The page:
Indiana residents have a lot of options when it comes to obtaining affordable health insurance. You can enroll in an employer plan, sign up for Medicaid or Medicare,  purchase insurance from an individual insurer.  or you could use the Health Insurance Marketplace for Affordable Care Act options.

What to know about insurance in Indiana

  • Marketplace plans: Indiana allows you to purchase individual health insurance if you’re self employed, your employer doesn’t offer group coverage, your coverage through your employer isn’t adequate, or if the plan doesn’t cover your spouse or dependents.
  • Open enrollment: In Indiana, you’re able to enroll for coverage during an open enrollment period. For coverage beginning in 2022, that runs from November 1, 2021 to January 15, 2022.  If you miss Open Enrollment, you can’t buy a marketplace plan until the next year unless you qualify for a Special Enrollment Period.
  • Special enrollment: Life events such as getting married, moving, or having children may qualify you for a special enrollment period if you need to change your coverage or apply for insurance. You have 60 days from the time of the event to sign up for a new plan or make changes to your current plan.
  • Premium tax credit: Indiana uses the federal Health Insurance Marketplace. If you want the Advanced Premium Tax Credit to help you pay your health care premiums, you need to purchase a plan through the exchange.
  • Coverage types: About 53.3% of Indiana residents obtain their health coverage through an employer, while 4.4% have individual plans. An additional 17.7% are enrolled in Medicaid, and 14.8% of residents are covered by Medicare. Another 8.8% of Indiana residents are uninsured.

How do I enroll in Indiana's Health Insurance Marketplace?

Indiana uses the federal Health Insurance Marketplace. You can create an account at HealthCare.gov to enroll in a health insurance plan. The process is relatively easy – provide your contact information, choose several security questions, and select a password.

You should gather all of the information you need ahead of time. This includes the full names, birth dates, and Social Security numbers for everyone you intend to include on your plan. After you’ve set up your account and provided all the information, HealthCare.gov automatically determines whether you’re eligible for the Advanced Premium Tax Credit, Medicaid, or other financial assistance.

The application includes several questions regarding your income and household status, such as:

  • How many people did you claim as dependents on your last tax return?
  • What is your total household income?
  • Would you like to apply for financial aid?
  • What is your marital status?

Once you’ve provided all of the required information, you can compare health insurance plans to determine which one best suits your needs. HealthCare.gov provides a tool that helps you compare up to three plans side by side so you can see what each plan provides, as well as the premium, deductible, and coinsurance requirements. When you decide on a plan, you can complete the enrollment right on the website.

The following companies offer health insurance coverage in Indiana through the Health Insurance Marketplace:

  • Anthem
  • CareSource
  • Celtic (MHS/Ambetter)
  • US Health and Life Insurance Company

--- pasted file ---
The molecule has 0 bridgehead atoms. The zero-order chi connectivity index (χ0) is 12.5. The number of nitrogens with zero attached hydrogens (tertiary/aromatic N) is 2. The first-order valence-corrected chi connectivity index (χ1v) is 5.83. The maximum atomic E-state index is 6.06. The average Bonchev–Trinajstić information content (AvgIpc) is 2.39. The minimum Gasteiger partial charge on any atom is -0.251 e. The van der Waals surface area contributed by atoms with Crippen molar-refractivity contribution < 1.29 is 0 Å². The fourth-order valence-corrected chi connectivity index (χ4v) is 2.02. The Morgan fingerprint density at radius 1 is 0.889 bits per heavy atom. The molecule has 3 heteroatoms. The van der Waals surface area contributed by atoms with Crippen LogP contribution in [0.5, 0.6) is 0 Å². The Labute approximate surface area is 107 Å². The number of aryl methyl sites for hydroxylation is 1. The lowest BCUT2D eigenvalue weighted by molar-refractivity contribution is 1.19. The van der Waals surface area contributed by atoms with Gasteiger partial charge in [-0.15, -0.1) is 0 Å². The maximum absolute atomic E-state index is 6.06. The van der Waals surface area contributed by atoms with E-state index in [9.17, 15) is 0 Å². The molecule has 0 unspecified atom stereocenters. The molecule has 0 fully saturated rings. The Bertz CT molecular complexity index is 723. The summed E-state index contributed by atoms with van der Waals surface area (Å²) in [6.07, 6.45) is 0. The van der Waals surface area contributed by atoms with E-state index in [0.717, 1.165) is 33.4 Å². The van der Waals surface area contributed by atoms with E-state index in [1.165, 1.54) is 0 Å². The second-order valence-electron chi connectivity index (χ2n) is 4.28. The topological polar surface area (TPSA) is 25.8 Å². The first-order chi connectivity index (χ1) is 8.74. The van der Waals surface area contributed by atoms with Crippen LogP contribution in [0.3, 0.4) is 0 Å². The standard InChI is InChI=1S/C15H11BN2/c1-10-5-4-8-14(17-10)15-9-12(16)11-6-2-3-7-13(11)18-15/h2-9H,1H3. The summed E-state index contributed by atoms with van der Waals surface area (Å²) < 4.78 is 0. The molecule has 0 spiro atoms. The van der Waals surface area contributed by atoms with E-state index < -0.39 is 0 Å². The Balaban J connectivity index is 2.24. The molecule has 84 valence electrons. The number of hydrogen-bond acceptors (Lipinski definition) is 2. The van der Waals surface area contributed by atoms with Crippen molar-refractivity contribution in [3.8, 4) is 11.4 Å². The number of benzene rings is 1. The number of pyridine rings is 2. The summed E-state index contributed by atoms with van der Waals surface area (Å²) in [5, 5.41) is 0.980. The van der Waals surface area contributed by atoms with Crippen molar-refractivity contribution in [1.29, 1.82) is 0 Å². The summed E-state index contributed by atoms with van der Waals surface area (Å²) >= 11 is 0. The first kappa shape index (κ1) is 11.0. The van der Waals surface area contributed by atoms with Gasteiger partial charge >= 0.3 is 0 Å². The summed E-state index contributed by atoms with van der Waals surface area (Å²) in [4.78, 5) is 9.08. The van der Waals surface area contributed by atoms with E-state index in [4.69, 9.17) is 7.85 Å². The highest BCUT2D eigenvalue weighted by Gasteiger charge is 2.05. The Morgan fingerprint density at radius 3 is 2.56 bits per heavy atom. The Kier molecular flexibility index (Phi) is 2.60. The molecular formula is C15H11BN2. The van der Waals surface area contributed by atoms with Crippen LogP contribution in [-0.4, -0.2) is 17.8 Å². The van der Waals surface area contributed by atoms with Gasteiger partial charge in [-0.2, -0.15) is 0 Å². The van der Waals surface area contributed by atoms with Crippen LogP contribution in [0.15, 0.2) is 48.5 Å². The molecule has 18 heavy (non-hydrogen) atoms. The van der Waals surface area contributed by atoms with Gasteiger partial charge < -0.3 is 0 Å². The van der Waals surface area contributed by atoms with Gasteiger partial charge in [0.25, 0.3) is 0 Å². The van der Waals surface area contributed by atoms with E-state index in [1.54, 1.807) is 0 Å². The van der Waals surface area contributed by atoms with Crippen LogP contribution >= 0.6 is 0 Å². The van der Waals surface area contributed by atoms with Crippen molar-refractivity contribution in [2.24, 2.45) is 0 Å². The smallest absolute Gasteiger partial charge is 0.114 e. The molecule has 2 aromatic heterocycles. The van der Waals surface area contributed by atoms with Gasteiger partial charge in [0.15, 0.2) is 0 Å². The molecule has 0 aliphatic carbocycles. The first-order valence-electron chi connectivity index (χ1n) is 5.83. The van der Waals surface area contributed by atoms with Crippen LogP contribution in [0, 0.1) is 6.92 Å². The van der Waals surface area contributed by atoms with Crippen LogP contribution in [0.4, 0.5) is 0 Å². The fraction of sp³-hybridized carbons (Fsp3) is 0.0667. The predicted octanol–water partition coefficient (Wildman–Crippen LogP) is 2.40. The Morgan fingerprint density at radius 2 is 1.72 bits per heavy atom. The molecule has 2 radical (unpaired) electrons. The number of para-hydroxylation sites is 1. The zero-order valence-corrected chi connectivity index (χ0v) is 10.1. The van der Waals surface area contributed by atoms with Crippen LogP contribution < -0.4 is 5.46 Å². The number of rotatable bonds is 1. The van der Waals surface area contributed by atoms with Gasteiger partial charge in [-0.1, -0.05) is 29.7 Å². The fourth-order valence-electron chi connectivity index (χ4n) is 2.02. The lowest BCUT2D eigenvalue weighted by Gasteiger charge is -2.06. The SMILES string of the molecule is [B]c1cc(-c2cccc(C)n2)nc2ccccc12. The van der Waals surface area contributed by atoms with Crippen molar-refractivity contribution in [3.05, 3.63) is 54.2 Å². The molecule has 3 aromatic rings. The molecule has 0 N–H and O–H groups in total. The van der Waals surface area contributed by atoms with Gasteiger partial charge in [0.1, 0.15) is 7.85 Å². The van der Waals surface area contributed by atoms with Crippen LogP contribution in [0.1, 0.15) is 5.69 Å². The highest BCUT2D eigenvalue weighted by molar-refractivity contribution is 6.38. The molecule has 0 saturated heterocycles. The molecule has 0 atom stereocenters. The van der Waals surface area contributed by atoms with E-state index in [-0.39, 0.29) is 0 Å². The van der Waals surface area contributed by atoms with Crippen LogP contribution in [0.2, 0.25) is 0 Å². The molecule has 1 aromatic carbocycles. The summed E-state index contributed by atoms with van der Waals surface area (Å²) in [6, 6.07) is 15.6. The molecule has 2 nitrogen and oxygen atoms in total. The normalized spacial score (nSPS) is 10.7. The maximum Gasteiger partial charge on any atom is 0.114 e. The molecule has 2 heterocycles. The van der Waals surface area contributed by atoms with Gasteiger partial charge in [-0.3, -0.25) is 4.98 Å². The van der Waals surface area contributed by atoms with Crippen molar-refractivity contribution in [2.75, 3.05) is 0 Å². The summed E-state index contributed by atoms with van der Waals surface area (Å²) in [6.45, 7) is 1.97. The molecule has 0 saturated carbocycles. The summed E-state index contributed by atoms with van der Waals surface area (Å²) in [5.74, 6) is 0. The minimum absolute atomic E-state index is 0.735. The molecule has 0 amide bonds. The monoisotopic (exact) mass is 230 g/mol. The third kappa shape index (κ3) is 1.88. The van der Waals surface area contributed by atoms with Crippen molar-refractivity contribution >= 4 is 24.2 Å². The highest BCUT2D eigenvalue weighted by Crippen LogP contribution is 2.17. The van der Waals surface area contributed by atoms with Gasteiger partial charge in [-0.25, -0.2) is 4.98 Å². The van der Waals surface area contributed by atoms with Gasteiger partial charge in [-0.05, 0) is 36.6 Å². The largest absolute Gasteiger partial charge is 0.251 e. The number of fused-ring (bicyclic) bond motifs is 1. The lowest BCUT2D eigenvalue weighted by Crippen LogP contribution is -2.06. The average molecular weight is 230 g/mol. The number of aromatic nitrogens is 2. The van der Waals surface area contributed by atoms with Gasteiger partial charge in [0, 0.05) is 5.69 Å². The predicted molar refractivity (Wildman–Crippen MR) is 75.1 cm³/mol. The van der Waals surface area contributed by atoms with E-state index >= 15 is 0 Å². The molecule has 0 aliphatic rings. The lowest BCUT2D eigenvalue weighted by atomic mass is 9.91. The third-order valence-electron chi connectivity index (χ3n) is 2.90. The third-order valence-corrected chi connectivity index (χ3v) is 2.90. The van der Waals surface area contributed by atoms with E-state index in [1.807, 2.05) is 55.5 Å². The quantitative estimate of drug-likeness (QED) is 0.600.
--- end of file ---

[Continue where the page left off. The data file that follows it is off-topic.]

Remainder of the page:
How do I enroll in Indiana individual and families insurance?

The enrollment process for health insurance coverage is identical for individuals and families, but before you purchase a plan, you need to evaluate your needs. Factors to consider include:

  • How many individuals need coverage
  • How much you can afford to pay in premiums and out-of-pocket costs (such as annual deductibles)
  • Your family members’ medical needs
  • What type of plan you’d prefer

Insurance for individuals in Indiana 

You have a lot of flexibility when you’re shopping for individual coverage. If you’re healthy and don’t need to see a doctor on a routine basis, you can save some money by shopping for a plan with a lower monthly premium and a higher deductible. Keep in mind that coverage won’t begin until you meet your annual deductible, so you want to make sure you can afford out-of-pocket expenses if you find yourself in need of care.

There are three types of plans you can choose from and each has benefits and drawbacks.

  • Health Maintenance Organization (HMO) plans are the most affordable but only cover services received from providers within the plan’s network. You’re also required to obtain a referral anytime you need to see a specialist.
  • Preferred Provider Organization (PPO) plans allow you to see whomever you wish, but you’ll pay less for services received within the plan’s provider network.
  • Point-of-Service (POS) plans have the benefits of an HMO without harsh penalties for seeing out-of-network providers. If you wish to see a specialist outside of the network, for example, you can do so at the cost of a higher copayment.

Insurance for families in Indiana 

You don’t have the luxury of thinking only of your own needs when you’re shopping for a family health insurance plan. While you may not require ongoing treatment, your child or spouse may need to see a specialist for a chronic medical condition. When you’re reviewing policies, remember that you’re looking for a plan that reduces your total out-of-pocket expenses. The plan that offers the lowest premiums may not be the least expensive option overall.

Consider factors such as your family deductible, your copayment for each medical service, and how well you’re able to afford the monthly premium. The best plan for your needs will balance the cost of your medical services with the amount of money you’re paying every month. Some HMOs may have networks that include the types of specialists you anticipate needing to see, which could make a particular HMO a cost-saving option if its in-network providers can offer the care your family needs.

How much does health insurance cost in Indiana?

The Health Insurance Marketplace offers four tiers of insurance coverage in Indiana: Bronze, Silver, Gold, and Platinum. The tiers reflect how comprehensive a plan is based on its monthly premium, annual deductible, coinsurance requirements, and more.